Cost-effectiveness of erythropoietin in traumatic brain injury: a multinational trial-based economic analysis

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Abstract

The EPO-TBI multi-national randomized controlled trial found that erythropoietin (EPO), when compared to placebo, did not affect 6-month neurological outcome, but reduced illness severity-adjusted mortality in patients with traumatic brain injury (TBI), making the cost-effectiveness of EPO in TBI uncertain. The current study uses patient-level data from the EPO-TBI trial to evaluate the cost-effectiveness of EPO in patients with moderate or severe TBI from the healthcare payers' perspective. We addressed the issue of transferability in multi-national trials by estimating costs and effects for specific geographical regions of the study (Australia/New Zealand, Europe, and Saudi Arabia). Unadjusted mean quality-adjusted life-years (QALYs; 95% confidence interval [CI]) at 6 months were 0.027 (0.020–0.034; p < 0.001) higher in the EPO group, with an adjusted QALY increment of 0.014 (0.000–0.028; p = 0.04). Mean unadjusted costs (95% CI) were $US5668 (−9191 to −2144; p = 0.002) lower in the treatment group; controlling for baseline IMPACT-TBI score and regional heterogeneity reduced this difference to $2377 (−12,446 to 7693; p = 0.64). For a willingness-to-pay threshold of $US50,000 per QALY, 71.8% of replications were considered cost-effective. Therefore, we did not find evidence that EPO was significantly cost-effective in the treatment of moderate or severe TBI at 6-month follow-up.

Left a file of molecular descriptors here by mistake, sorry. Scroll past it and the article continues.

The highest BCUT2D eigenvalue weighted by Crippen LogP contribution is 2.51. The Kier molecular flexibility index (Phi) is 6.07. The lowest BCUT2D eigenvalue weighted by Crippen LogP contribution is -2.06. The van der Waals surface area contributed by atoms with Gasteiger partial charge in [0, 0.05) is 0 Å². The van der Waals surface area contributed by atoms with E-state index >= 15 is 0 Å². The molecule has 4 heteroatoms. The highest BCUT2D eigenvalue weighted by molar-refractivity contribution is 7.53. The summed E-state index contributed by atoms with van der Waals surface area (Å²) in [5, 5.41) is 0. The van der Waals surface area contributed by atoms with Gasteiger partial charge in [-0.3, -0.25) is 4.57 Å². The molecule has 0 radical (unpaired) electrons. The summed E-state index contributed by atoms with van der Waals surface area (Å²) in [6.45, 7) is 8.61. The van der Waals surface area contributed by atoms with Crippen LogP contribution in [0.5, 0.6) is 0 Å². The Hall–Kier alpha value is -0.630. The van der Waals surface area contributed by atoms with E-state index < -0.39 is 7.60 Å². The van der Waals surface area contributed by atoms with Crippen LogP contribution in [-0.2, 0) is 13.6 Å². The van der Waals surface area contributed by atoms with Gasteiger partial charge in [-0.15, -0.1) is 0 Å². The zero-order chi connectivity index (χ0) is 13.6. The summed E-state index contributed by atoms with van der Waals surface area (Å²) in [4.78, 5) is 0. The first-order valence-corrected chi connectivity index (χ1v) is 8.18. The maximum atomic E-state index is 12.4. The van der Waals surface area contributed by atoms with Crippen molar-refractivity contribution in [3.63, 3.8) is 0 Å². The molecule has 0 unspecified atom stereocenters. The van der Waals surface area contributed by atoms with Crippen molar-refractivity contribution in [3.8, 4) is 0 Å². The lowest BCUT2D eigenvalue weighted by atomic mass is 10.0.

Original languageEnglish
Number of pages8
JournalJournal of Neurotrauma
DOIs
Publication statusAccepted/In press - 2019

Cite this

@article{8f59a687a99145c193bb434dd3015fe2,
title = "Cost-effectiveness of erythropoietin in traumatic brain injury: a multinational trial-based economic analysis",
abstract = "The EPO-TBI multi-national randomized controlled trial found that erythropoietin (EPO), when compared to placebo, did not affect 6-month neurological outcome, but reduced illness severity-adjusted mortality in patients with traumatic brain injury (TBI), making the cost-effectiveness of EPO in TBI uncertain. The current study uses patient-level data from the EPO-TBI trial to evaluate the cost-effectiveness of EPO in patients with moderate or severe TBI from the healthcare payers' perspective. We addressed the issue of transferability in multi-national trials by estimating costs and effects for specific geographical regions of the study (Australia/New Zealand, Europe, and Saudi Arabia). Unadjusted mean quality-adjusted life-years (QALYs; 95{\%} confidence interval [CI]) at 6 months were 0.027 (0.020–0.034; p < 0.001) higher in the EPO group, with an adjusted QALY increment of 0.014 (0.000–0.028; p = 0.04). Mean unadjusted costs (95{\%} CI) were $US5668 (−9191 to −2144; p = 0.002) lower in the treatment group; controlling for baseline IMPACT-TBI score and regional heterogeneity reduced this difference to $2377 (−12,446 to 7693; p = 0.64). For a willingness-to-pay threshold of $US50,000 per QALY, 71.8{\%} of replications were considered cost-effective. Therefore, we did not find evidence that EPO was significantly cost-effective in the treatment of moderate or severe TBI at 6-month follow-up.",
author = "Knott, {Rachel J.} and Anthony Harris and Alisa Higgins and Alistair Nichol and Craig French and Lorraine Little and Samir Haddad and Jeffrey Presneill and Yaseen Arabi and Michael Bailey and Cooper, {D. James} and Jacques Duranteau and Olivier Huet and Anne Mak and Colin McArthur and Ville Pettila and Markus Skrifvars and Shirley Vallance and Dinesh Varma and Judy Wills and Rinaldo Bellomo and {For the EPO-TBI investigators and the ANZICS Clinical Trials Group}",
year = "2019",